Sitting puts more pressure on your spine than standing or lying down. Your intervertebral discs require movement for diffusion to take place. Disruption of diffusion is the precursor to degenerative changes in the spine. Please refer to one of my previous posts on disc metabolism to learn more about the nutrition of the IVD. As previously mentioned, sitting for prolonged periods can damage your spine and lead to disc degeneration and eventual disc herniation.

You’re going to have to sit, so what to do?

See the source image
  • Take mini-breaks every 20 minutes from the desk. Set an alarm if you need to as a reminder. Drink plenty of water so you have an excuse to get up and use the restroom. Walk around and stretch when you’re talking on the phone.
  • Proper workstation ergonomics: Straight back, straight wrists, monitor at proper eye level, lumbar support, feet flat on floor
  • Practice some back extension poses, like bird-dog, cobra, and bridge pose to counterbalance all the flexion.

The above are just a few suggestions. There are many yoga and Pilate’s exercises that are great for people who have low-back-pain. Ask a therapist or trainer who is certified in Corrective Exercise to help you come up with a strengthening and lengthening plan that is right for you. Lengthening the shortened, hypertonic hip flexors, strengthening the inhibited glutes and multifidi are just some of the many exercises that you may need to focus on to help alleviate your low-back-pain and take control of your back.

See the source image
See the source image

See the source image

Let me know what exercises and stretches help alleviate your back pain. What tricks do you use to improve your posture and sit less? How do you unload your spine? Do you use an inversion table or other form of traction? Let me know below!

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Posted by on January 10, 2019 in Uncategorized


Joint Stability

Joint Stability

Happy New Year; wishing you a healthy and prosperous 2019!

Hilton’s Law – “The same trunks of nerves whose branches supply the groups of muscles moving a joint furnish also a distribution of nerves to the skin over the insertion of the same muscles; and the interior of the joint receives its nerves from the same source.”
Hilton also stated “Every fascia of the body has a muscle attached to it, and that every fascia throughout the body must be considered as a muscle.”
So many things to take into consideration when studying the joints ROM and limitation of movement. Look at the disorganization of the foot and ankle complex in Charcot arthropathy or even joint instability in flaccid paralysis. Think of how the ligaments are not limiting the ROM to prevent dislocation. A healthy, well-innervated joint/limb will not have excessive ROM, even in a relaxed state. It is only by reciprocal innervation and inhibition of muscles, whereby the agonist contracts sending an impulse to the antagonist to relax, that movement is even possible.
Knee extension is not stopped by the PCL or ACL, but by tension in these ligaments causing a reflex signal to the knee flexors to contract. This is how the joint capsule and associated ligaments work along with tendons to protect the joints.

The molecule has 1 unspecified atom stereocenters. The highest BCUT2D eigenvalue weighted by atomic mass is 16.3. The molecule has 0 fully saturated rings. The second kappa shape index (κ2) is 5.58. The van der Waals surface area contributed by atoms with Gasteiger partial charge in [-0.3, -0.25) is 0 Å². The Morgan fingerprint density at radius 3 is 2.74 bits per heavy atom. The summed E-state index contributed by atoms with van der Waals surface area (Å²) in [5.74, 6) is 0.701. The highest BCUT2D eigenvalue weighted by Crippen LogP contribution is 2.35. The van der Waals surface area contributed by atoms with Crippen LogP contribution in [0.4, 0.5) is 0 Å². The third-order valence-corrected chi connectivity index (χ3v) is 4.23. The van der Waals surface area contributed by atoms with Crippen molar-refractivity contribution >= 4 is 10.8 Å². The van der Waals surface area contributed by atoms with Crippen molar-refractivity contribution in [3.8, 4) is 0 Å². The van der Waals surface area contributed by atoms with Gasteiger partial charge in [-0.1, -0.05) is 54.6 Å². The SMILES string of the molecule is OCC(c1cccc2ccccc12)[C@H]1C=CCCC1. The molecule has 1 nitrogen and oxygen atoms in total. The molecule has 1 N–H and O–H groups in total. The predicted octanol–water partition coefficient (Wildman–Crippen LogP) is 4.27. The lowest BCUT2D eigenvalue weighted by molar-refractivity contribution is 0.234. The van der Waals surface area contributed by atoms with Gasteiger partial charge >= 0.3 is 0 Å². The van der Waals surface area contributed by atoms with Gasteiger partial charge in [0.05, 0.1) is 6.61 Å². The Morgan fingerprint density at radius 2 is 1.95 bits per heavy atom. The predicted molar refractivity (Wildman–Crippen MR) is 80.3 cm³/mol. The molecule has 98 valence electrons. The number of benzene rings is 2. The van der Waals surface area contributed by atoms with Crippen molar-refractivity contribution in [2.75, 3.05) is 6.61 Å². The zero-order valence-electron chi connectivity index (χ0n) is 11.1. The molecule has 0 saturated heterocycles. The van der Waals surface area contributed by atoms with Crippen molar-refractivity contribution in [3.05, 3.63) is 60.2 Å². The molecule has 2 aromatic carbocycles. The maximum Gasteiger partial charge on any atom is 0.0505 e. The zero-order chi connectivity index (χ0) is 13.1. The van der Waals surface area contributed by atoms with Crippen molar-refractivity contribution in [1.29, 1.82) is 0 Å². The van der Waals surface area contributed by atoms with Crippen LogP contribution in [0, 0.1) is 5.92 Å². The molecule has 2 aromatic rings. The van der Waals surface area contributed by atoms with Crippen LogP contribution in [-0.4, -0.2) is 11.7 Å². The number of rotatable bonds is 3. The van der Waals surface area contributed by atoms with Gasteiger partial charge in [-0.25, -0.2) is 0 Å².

Myotatic reflex, or stretch reflex, is a muscle contraction in response to a sudden stretch. When a muscle elongates, the muscle spindle is stretched which results in a monosynaptic reflex. This action helps keep our joints stable. As bones and tendons do not typically pull muscles, the rapid stretch stimulates muscle spindle activity to protect the joint from being distracted.

Noxious stimuli can also increase muscle spindle activity. This is thought to be what drives the pain-spasm-pain cycle in those who suffer from many chronic pain syndromes.  Likewise, this can also lead to a reduction of joint ROM. Joints love movement as it helps stimulate the production of synovial fluid and intraarticular nutrition and waste removal. Movement is necessary for hyaline cartilage health.

Reciprocal inhibition can be altered by having a hypertonic agonist, which will decrease neural input to the antagonist. This alters the force-couple relationship creating synergistic dominance, which leads to faulty movement patterns, poor neuromuscular coordination and proprioception, and arthrokinetic dysfunction. This altered joint motion leads to more pain which can further alter muscle recruitment and motor control, eventually causing joint damage.

Are the ligaments really responsible for joint stability in otherwise healthy joints, or is it altered proprioception and neuromuscular control?

Let’s briefly discuss the specialized neurons called mechanoreceptors. – StretchReflx

Two afferent receptors of muscles and tendons (tenomuscular mechanoreceptors) are: Golgi Tendon Organs, embedded  within the musculotendinous junction, stimulates muscle relaxation after prolonged tension. Muscle Spindles, located within the skeletal muscles, respond to sudden stretch, thus stimulating muscle contraction.

There are two primary joint receptors located within the joint and surrounding ligaments: Ruffini Endings, located on flexion side of joint capsule, respond to extreme joint motion into extension with rotation – they protect joint stability. Pacinian Corpuscles are located throughout the joint capsule, joint, and periarticular tissue; they respond to compressive forces across the joint during movement. Another less discussed articular mechanoreceptor is Golgi-Mazzoni Corpsucles; located within the joint capsule and is activated by compression.